A new direction involves “ecogenomics”, the goal of which is to understand the organismal makeup of extremophile communities and how the individual kinds of organisms contribute to the overall concentration of biomass. We have been investigating hypersaline microbial mats, mainly at Guerrero Negro, Baja California. The results contribute to our knowledge of the diversity of life in extreme environments (Fig 2). Although substantial effort has gone into study of chemical aspects of the Guerrero Negro system, relatively little is known about the organisms that comprise these communities. Using molecular survey methods in which ribosomal RNA genes are obtained directly from the natural environment, our results show promise of revolutionizing our view of the makeup of such communities. For example, we find that cyanobacteria, while conspicuously present in these mats, are only one component, and generally a minor component, of the numerically dominant organisms. The generally more abundant organisms are representative of the “Green Nonsulfur” phylogenetic division of bacteria (Fig. 3). This was an unexpected result that changes fundamentally the way that the community needs to be modeled.
Symbioses, the mutually beneficial relationships between two organisms, have evolved numerous times over the course of evolutionary history of life on Earth. Different forms of symbiosis have resulted in some of the most profound evolutionary radiations, such as the origin of the mitochondrion from a symbiosis between a proteobacterium and early eukaryotes, or the establishment of multicellular photosynthetic organisms (i.e., plants) from a symbiosis of fungus and green algae. We are characterizing the fungal symbiotic partners that may have been critical to the colonization of terrestrial (that is, land) environments by photosynthetic organisms. During the last year, we have discovered a complex relationship between early lineages of multicellular land plants and their fungal partners. During one part of their life cycle, the fungus provides nutrients to the host plant in exchange for a supply of fixed carbon; in another part, the symbiosis involves an entirely different fungal partner, and the plant is essentially a parasite on the fungus. This will allow us to determine whether plants radiated into terrestrial environments alone or whether fungi in association with plants were the key to the single colonization of land by photosynthetic organisms. This will have important implications for the evolution of life both on Earth and potentially on other planets.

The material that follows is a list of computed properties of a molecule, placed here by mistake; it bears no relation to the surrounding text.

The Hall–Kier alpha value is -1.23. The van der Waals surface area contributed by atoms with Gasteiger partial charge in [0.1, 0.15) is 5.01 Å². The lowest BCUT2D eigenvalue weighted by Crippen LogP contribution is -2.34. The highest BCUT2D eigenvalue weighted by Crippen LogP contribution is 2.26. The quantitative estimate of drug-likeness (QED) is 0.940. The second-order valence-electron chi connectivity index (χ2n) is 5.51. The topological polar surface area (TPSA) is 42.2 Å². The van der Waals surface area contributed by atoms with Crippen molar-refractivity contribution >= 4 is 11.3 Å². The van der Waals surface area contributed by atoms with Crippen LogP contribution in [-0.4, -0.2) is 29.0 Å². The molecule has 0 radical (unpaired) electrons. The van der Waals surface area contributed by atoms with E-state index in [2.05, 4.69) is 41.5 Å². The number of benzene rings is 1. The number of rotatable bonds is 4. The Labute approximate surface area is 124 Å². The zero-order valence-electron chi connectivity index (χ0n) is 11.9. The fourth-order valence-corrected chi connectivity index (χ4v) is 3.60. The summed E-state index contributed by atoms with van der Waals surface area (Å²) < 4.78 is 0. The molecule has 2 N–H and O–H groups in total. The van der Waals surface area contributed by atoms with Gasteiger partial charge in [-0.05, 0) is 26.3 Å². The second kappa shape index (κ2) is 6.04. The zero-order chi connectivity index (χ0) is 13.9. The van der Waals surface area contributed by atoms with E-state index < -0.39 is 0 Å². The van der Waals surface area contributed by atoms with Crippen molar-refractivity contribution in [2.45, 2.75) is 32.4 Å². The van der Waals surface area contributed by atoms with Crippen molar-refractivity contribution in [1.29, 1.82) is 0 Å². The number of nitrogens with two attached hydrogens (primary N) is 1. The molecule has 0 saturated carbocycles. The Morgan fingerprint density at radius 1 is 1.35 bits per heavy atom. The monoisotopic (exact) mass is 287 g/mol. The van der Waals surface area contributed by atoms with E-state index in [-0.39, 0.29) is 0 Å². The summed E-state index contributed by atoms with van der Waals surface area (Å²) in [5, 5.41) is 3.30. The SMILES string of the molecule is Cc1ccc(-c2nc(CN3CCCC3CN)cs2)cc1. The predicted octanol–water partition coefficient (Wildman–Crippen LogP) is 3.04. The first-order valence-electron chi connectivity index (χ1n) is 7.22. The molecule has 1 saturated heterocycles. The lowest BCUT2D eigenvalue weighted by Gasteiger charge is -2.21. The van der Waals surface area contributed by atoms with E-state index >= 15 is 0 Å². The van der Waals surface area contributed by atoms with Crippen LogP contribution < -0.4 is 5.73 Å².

In the humanities, Co-I Carol Cleland works on the nature of astrobiology as a (predominantly) historical science and the definition of life. Her results on the nature of definition and the ability to define life are having an impact both nationally and internationally. They suggest that we do not have, at present, the ability to formulate a cogent definition for life, given the difficulty of determining which characteristics of life are specific to terrestrial life and which might be more generally applicable. In this context, attempts to define life are analogous to attempts to define “water” prior to the development of molecular theory—they just couldn’t work.